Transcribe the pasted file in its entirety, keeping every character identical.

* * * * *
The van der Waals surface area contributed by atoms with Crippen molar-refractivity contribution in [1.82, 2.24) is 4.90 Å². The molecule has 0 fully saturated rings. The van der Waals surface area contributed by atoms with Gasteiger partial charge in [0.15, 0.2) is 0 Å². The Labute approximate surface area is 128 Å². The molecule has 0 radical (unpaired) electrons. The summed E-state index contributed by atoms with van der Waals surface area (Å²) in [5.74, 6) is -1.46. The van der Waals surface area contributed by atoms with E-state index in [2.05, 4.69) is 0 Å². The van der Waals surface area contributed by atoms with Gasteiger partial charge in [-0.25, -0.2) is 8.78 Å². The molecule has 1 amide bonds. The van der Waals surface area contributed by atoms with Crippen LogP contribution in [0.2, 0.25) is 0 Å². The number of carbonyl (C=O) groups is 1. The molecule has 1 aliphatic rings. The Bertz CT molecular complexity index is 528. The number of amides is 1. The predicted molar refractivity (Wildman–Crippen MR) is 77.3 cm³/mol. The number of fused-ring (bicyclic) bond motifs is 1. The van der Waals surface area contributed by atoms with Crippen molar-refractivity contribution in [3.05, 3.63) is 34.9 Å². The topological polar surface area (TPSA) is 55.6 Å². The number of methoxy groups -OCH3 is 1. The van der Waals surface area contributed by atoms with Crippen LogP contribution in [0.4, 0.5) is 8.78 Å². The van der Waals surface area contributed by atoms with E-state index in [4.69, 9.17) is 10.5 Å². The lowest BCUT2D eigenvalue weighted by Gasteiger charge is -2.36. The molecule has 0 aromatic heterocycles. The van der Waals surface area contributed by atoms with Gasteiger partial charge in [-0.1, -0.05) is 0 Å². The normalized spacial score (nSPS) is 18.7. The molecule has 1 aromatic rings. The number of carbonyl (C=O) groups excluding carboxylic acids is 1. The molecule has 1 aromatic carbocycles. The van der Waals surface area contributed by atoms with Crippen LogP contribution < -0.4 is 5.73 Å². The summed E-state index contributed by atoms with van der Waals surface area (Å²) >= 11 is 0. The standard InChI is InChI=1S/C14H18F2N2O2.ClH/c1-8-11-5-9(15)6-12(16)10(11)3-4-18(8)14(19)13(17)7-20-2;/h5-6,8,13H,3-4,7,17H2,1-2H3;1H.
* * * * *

The van der Waals surface area contributed by atoms with Crippen molar-refractivity contribution in [1.82, 2.24) is 4.90 Å². The molecule has 0 fully saturated rings. The van der Waals surface area contributed by atoms with Gasteiger partial charge in [0.15, 0.2) is 0 Å². The Labute approximate surface area is 128 Å². The molecule has 0 radical (unpaired) electrons. The summed E-state index contributed by atoms with van der Waals surface area (Å²) in [5.74, 6) is -1.46. The van der Waals surface area contributed by atoms with E-state index in [2.05, 4.69) is 0 Å². The van der Waals surface area contributed by atoms with Gasteiger partial charge in [-0.25, -0.2) is 8.78 Å². The molecule has 1 amide bonds. The van der Waals surface area contributed by atoms with Crippen LogP contribution in [0.2, 0.25) is 0 Å². The number of carbonyl (C=O) groups is 1. The molecule has 1 aliphatic rings. The Bertz CT molecular complexity index is 528. The number of amides is 1. The predicted molar refractivity (Wildman–Crippen MR) is 77.3 cm³/mol. The number of fused-ring (bicyclic) bond motifs is 1. The van der Waals surface area contributed by atoms with Crippen molar-refractivity contribution in [3.05, 3.63) is 34.9 Å². The topological polar surface area (TPSA) is 55.6 Å². The number of methoxy groups -OCH3 is 1. The van der Waals surface area contributed by atoms with Crippen LogP contribution in [0.4, 0.5) is 8.78 Å². The van der Waals surface area contributed by atoms with E-state index in [4.69, 9.17) is 10.5 Å². The lowest BCUT2D eigenvalue weighted by Gasteiger charge is -2.36. The molecule has 0 aromatic heterocycles. The van der Waals surface area contributed by atoms with Gasteiger partial charge in [-0.1, -0.05) is 0 Å². The normalized spacial score (nSPS) is 18.7. The molecule has 1 aromatic rings. The number of carbonyl (C=O) groups excluding carboxylic acids is 1. The molecule has 1 aromatic carbocycles. The van der Waals surface area contributed by atoms with Crippen LogP contribution < -0.4 is 5.73 Å². The summed E-state index contributed by atoms with van der Waals surface area (Å²) >= 11 is 0. The standard InChI is InChI=1S/C14H18F2N2O2.ClH/c1-8-11-5-9(15)6-12(16)10(11)3-4-18(8)14(19)13(17)7-20-2;/h5-6,8,13H,3-4,7,17H2,1-2H3;1H.